Testing and checking jam until it done. If mixture gets dry and looks like a gel it is ready. If jam is too thin and spreads, return it to pot and continue boiling it. This is my product after one and half hours.
Step 4: Spoon your hot jam into hot sterilized jars and cover immediately with sterilized lids. Put lids and rings on jars and tighten; do not over-tighten. Once jars have cooled completely, test to make sure each jar is completely sealed. Press down on the middle of the lid with a finger. If lid springs up when finger is released, the jar is unsealed. When step 4 is finished, the red raspberry jam may be kept refrigerated, up to 1 month.
Step 5: If you want to keep your low sugar red raspberry jam up for longer from 4 to 6 months or longer, you need to do some extra work with your filled jars.
– Boiling water in the pot or the caner which you used to sterilized the jars before. When the water in the pot or caner be close to boiling or up to 180 degree, place filled jars into the pot. Keep the jars upright at all the times and water below the neck of the jar. Increase the heat until the water comes to full boil. Keep jars in the pot for 5 minutes.
– After 5 minutes, turn off heat and wait 5 minutes before moving jars from caner to allow the boiling and jar content to settle.
– Remove jars from caner and carefully place them onto towel or cake cooling rack. Keep space between jars and avoid placing jars onto cold surface.
– Cool jars upright for 12 to 24 hours while vacuum seal is dawn and the jam is settle up. Do not push down on a center of the flat metal lid until the jar is completely cooled.
– If you make jam with traditional recipe with 50:50 percentage, you can keep the jam up to one year after finishing step 5.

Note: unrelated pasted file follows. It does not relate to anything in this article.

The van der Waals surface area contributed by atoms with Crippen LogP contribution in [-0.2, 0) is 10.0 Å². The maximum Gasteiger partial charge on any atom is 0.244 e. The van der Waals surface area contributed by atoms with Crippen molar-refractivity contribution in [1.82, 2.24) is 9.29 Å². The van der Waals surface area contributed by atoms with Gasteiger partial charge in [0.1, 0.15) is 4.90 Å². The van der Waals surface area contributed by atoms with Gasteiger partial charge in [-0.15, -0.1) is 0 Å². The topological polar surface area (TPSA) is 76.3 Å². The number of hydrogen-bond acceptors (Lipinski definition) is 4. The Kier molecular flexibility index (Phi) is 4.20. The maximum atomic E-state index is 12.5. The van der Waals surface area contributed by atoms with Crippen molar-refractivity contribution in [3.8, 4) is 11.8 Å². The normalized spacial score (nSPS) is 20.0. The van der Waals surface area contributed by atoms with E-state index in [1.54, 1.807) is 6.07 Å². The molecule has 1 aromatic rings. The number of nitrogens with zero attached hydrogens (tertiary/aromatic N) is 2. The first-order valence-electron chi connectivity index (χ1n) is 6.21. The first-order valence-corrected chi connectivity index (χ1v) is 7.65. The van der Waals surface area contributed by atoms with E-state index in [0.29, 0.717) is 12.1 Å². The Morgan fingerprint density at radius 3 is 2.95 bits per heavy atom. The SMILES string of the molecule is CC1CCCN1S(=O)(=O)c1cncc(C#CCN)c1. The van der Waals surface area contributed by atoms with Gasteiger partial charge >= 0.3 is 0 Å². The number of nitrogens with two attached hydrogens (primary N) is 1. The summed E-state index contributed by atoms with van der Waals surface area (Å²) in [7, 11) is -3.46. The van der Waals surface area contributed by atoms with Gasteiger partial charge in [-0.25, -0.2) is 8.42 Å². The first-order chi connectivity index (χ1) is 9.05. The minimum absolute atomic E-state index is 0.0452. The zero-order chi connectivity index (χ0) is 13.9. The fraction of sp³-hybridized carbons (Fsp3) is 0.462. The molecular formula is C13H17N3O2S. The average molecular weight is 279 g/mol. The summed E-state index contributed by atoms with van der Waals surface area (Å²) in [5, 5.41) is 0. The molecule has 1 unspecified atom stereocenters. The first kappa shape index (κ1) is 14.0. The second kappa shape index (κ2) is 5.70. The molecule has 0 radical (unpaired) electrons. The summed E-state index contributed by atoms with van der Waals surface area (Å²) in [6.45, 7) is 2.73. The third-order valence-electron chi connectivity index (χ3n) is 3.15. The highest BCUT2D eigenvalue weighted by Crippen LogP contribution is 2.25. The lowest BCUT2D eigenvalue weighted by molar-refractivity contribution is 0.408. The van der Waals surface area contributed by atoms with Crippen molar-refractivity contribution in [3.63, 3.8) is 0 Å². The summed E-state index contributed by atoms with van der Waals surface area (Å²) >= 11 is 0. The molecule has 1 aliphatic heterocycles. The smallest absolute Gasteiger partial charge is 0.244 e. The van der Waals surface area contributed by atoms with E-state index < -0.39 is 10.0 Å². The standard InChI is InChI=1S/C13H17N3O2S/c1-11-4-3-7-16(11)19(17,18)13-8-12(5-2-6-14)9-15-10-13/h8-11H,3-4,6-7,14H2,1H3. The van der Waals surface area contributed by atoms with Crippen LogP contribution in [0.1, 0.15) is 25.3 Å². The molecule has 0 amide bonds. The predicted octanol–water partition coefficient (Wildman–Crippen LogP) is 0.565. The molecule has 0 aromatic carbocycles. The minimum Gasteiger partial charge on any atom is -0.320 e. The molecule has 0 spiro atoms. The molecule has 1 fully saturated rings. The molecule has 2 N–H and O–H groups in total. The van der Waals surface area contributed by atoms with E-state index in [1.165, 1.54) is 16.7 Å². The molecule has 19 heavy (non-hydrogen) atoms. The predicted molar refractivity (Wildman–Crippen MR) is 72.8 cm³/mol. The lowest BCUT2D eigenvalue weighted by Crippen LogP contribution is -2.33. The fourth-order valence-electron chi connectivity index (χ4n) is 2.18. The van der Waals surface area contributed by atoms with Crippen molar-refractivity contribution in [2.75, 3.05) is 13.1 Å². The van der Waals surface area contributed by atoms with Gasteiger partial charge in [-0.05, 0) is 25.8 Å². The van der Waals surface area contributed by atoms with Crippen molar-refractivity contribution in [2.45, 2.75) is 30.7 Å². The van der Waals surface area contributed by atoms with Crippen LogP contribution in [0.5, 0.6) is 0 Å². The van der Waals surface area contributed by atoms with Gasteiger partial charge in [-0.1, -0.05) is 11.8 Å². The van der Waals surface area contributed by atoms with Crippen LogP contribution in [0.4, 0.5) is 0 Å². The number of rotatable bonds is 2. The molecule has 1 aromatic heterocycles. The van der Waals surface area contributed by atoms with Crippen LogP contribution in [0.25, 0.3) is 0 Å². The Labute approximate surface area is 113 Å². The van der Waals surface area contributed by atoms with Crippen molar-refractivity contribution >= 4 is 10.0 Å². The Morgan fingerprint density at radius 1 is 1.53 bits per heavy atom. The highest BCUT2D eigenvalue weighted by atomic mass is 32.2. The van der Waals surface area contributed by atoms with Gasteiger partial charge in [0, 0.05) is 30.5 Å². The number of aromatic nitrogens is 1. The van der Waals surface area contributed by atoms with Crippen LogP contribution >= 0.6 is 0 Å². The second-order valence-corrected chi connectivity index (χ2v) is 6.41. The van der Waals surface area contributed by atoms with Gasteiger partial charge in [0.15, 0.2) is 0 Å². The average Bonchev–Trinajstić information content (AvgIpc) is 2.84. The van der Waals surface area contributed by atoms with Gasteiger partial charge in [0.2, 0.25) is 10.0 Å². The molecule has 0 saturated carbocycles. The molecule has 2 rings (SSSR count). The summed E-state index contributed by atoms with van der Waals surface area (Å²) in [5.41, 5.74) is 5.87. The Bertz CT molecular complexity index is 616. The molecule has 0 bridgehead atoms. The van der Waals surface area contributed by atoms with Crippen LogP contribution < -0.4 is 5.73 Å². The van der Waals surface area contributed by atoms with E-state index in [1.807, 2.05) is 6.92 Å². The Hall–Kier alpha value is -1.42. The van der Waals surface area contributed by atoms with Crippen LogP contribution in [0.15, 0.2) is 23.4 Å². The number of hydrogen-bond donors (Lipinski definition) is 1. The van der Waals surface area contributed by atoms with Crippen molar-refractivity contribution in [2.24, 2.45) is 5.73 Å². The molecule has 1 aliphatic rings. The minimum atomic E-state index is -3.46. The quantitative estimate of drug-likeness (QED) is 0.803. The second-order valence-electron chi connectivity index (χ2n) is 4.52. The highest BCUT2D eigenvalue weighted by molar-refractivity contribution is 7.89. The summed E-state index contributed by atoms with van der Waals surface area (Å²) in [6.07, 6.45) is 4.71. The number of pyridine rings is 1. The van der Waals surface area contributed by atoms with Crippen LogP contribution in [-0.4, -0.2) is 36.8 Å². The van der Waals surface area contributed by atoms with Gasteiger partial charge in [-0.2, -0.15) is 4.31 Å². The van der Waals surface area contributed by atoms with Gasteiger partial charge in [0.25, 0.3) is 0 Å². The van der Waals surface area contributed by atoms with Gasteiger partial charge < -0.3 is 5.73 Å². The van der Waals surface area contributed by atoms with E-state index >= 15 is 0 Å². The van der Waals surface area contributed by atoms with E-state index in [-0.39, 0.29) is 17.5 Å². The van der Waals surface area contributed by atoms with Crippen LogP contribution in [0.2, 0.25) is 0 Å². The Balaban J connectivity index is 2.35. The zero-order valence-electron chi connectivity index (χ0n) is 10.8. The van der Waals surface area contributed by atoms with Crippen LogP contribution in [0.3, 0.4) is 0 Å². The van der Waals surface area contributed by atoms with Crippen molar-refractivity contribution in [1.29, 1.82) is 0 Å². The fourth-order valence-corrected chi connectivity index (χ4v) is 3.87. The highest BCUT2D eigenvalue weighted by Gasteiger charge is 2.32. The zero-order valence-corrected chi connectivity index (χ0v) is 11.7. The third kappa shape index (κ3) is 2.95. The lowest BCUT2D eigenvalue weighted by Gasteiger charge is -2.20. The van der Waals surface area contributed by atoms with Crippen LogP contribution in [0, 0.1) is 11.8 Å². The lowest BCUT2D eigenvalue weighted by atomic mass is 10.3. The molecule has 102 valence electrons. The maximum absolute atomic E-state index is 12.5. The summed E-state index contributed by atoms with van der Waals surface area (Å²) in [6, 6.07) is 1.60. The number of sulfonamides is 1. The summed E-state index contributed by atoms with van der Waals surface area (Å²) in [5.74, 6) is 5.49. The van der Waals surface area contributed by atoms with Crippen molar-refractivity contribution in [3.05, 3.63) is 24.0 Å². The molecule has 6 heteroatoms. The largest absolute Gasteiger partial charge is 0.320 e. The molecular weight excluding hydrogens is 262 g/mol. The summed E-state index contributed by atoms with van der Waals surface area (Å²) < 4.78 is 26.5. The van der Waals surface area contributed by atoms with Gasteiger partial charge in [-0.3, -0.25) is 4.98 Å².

Here are my finished low sugar red raspberry jam jars
· I put sugar less than the traditional method so the jam will not be kept as long as the traditional jam recipe. As my own experience, if I kept the jam in a suitable way, I can keep my jam in good conditions from 4 to 6 months.
· Once you open the can, consume the jam during 3 or 4 weeks. Keep the jam in refrigerator.
· Always remember to check all home-canned jam jars before opening and eating. If there is any mold or any sigh of spoilage, discard the entire content of the jar or container.
It’s a little strange to read post of making jam in a healthy drinks blog, but I do love jam. Making low sugar red raspberry jam is one part of my experience of using red raspberry in efficient and healthy way. With me, low sugar red raspberry jam is the best jam ever. If you like this post, try to make low sugar red raspberry jam with my recipe. You will see the difference between your homemade jam and the jam you bought in supermarket. Let me know your opinion about this red raspberry jam recipe. I am very happy to learn from you more about making jam.
- Berry Healthy Network. ‘‘Health and Healing Fact Sheets: RedRaspberries’’. Berryhealth.fst.oregonstate.edu. Web August 1, 2013
- National center for Home Food Preservation. ‘‘Preserving Food: Processing Jams and Jellies’’. nchfp.uga.edu, June 2011. Web August 1, 2013
- National center for Home Food Preservation. ‘‘Frequently Asked Jam and Jellies Questions’’. nchfp.uga.edu. Web August 1, 2013